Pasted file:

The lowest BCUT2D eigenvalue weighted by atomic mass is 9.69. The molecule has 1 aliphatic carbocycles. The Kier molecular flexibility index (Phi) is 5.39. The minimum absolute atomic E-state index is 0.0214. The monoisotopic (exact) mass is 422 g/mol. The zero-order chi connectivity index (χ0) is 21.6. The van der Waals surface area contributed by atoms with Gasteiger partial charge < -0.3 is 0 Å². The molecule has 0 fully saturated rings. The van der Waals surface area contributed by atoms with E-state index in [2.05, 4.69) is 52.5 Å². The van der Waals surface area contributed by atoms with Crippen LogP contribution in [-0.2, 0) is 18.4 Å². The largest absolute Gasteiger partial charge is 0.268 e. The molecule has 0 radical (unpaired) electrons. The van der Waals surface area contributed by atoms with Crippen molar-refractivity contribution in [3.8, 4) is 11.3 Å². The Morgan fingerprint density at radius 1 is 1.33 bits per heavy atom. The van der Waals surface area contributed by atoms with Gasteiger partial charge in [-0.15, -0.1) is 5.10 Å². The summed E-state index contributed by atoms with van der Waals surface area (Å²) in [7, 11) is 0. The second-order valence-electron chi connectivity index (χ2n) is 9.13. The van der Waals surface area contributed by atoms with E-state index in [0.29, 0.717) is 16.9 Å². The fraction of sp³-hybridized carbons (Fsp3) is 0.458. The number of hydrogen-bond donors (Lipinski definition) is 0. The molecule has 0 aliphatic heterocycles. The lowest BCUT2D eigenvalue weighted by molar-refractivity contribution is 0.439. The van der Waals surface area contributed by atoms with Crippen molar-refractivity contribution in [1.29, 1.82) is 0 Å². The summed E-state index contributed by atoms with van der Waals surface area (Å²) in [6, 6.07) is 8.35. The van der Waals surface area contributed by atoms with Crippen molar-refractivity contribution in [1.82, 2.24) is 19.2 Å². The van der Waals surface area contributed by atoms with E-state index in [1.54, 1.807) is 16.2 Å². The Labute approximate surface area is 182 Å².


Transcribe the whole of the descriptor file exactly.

The lowest BCUT2D eigenvalue weighted by atomic mass is 9.69. The molecule has 1 aliphatic carbocycles. The Kier molecular flexibility index (Phi) is 5.39. The minimum absolute atomic E-state index is 0.0214. The monoisotopic (exact) mass is 422 g/mol. The zero-order chi connectivity index (χ0) is 21.6. The van der Waals surface area contributed by atoms with Gasteiger partial charge < -0.3 is 0 Å². The molecule has 0 fully saturated rings. The van der Waals surface area contributed by atoms with E-state index in [2.05, 4.69) is 52.5 Å². The van der Waals surface area contributed by atoms with Crippen LogP contribution in [-0.2, 0) is 18.4 Å². The largest absolute Gasteiger partial charge is 0.268 e. The molecule has 0 radical (unpaired) electrons. The van der Waals surface area contributed by atoms with Crippen molar-refractivity contribution in [3.8, 4) is 11.3 Å². The Morgan fingerprint density at radius 1 is 1.33 bits per heavy atom. The van der Waals surface area contributed by atoms with Gasteiger partial charge in [-0.15, -0.1) is 5.10 Å². The summed E-state index contributed by atoms with van der Waals surface area (Å²) in [7, 11) is 0. The second-order valence-electron chi connectivity index (χ2n) is 9.13. The van der Waals surface area contributed by atoms with E-state index in [0.29, 0.717) is 16.9 Å². The fraction of sp³-hybridized carbons (Fsp3) is 0.458. The number of hydrogen-bond donors (Lipinski definition) is 0. The molecule has 0 aliphatic heterocycles. The lowest BCUT2D eigenvalue weighted by molar-refractivity contribution is 0.439. The van der Waals surface area contributed by atoms with Crippen molar-refractivity contribution in [1.29, 1.82) is 0 Å². The summed E-state index contributed by atoms with van der Waals surface area (Å²) in [6, 6.07) is 8.35. The van der Waals surface area contributed by atoms with Crippen molar-refractivity contribution in [1.82, 2.24) is 19.2 Å². The van der Waals surface area contributed by atoms with E-state index in [1.54, 1.807) is 16.2 Å². The Labute approximate surface area is 182 Å².